Born with a Tail

Updated: Jul 1, 2021

Author: Nikki Jiang

Editors: Angela Lin and Peggy Yang

Artist: Kaitlyn Stanton

Did you know that there was such a thing as Mermaid syndrome? Well, Mermaid syndrome, also called sirenomelia, is a rare condition where a newborn’s legs are fused, resembling a mermaid tail. Continue reading to find out more about this syndrome!

Mermaid syndrome (sirenomelia) is a rare condition where a newborn’s legs are fused, resembling a mermaid tail. This syndrome affects internal organs and the spine, causing many other health issues and is often fatal at birth. As researchers and doctors learn more about this syndrome, more advancements will be made to increase the life expectancy of this syndrome but there is still very little we know about it.

The cause of mermaid syndrome is one of the great mysteries to researchers and doctors. Many suspects that gene mutation could be a cause but no specific causes were found so far. In a case report from 2018, the upper body of the baby shows up at completely normal on x-rays and there are no respiratory or cardiovascular diseases linked to sirenomelia. For all of the histories taken, the parents have not been exposed to any drugs or previous family illnesses. After taking a history of the pregnancy, no abnormalities were found, leaving researchers with a question mark. Genetically, some people may be more susceptible to their legs fusing at birth. Scientists do know that abnormalities in the circulatory system during early development have a causal relationship with the syndrome.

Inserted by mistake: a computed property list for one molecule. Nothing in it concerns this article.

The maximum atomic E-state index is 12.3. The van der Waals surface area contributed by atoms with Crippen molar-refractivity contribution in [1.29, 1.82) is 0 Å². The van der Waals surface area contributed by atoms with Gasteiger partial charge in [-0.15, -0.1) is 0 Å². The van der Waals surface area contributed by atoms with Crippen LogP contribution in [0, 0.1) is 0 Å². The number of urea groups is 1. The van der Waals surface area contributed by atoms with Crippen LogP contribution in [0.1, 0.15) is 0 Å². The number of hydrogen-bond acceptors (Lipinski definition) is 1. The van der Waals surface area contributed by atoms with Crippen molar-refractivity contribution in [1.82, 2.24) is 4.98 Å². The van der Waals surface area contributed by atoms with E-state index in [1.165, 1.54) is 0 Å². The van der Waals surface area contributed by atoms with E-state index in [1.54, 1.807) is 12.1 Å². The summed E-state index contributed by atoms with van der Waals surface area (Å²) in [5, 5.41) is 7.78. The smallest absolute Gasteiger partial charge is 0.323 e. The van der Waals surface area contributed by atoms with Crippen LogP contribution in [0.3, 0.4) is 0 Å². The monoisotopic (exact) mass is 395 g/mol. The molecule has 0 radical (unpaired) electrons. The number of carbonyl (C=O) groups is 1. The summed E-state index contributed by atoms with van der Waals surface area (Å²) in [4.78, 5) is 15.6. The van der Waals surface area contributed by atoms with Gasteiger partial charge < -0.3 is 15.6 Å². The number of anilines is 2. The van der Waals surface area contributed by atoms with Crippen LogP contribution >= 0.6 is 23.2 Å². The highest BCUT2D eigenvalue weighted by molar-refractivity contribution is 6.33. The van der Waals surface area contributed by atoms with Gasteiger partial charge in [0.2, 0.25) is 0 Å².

The lower body of a patient showed many abnormalities caused by fused legs. The baby had a singular large umbilical artery, a sign of mermaid syndrome. There was no presence of a urinary tract, pelvic bone, left kidney, genital organs, and the neonate was missing many bones in the lower body. The main leg bones were present, including both fibula, tibia, and femurs. A major issue for this baby was a lack of ability for stool excretion. Without a urinary tract and an abnormal bladder, secretion is near impossible. Ultimately this baby passed away 4 days after birth.

For now, there are few cures for mermaid syndrome. Surgery is usually not an option and has the potential for many complications, especially since many babies with mermaid syndrome are prematurely born. Most of the time life expectancies of babies are under 5 days. Under the rare cases of survival, the quality of life is debatable according to researchers. For now, there is a lack of proper prenatal diagnosis and a series of ethical issues come along with that. Many have proposed possible pregnancy termination if mermaid syndrome is detected early but for now, mermaid syndrome remains a mystery.

 

Citation:

MediLexicon International. (n.d.). Mermaid syndrome: Symptoms, causes, treatment, outlook, and

more. Medical News Today. https://www.medicalnewstoday.com/articles/mermaid-

syndrome.

Ramphul, K., Mejias, S. G., & Ramphul-Sicharam, Y. (2018, February 20). Mermaid Syndrome:

A Case Report in Mauritius. Cureus.

https://www.cureus.com/articles/11122-mermaid-syndrome-a-case-report-in-mauritius.

Taee, N., Tarhani, F., Goodarzi, M. F., Safdari, M., & Bajelan, A. (2018, October). Mermaid

Syndrome: A Case Report of a Rare Congenital Anomaly in Full-Term Neonate with Thumb

Deformity. AJP reports. https://www.ncbi.nlm.nih.gov/pmc/articles/PMC6235678/.

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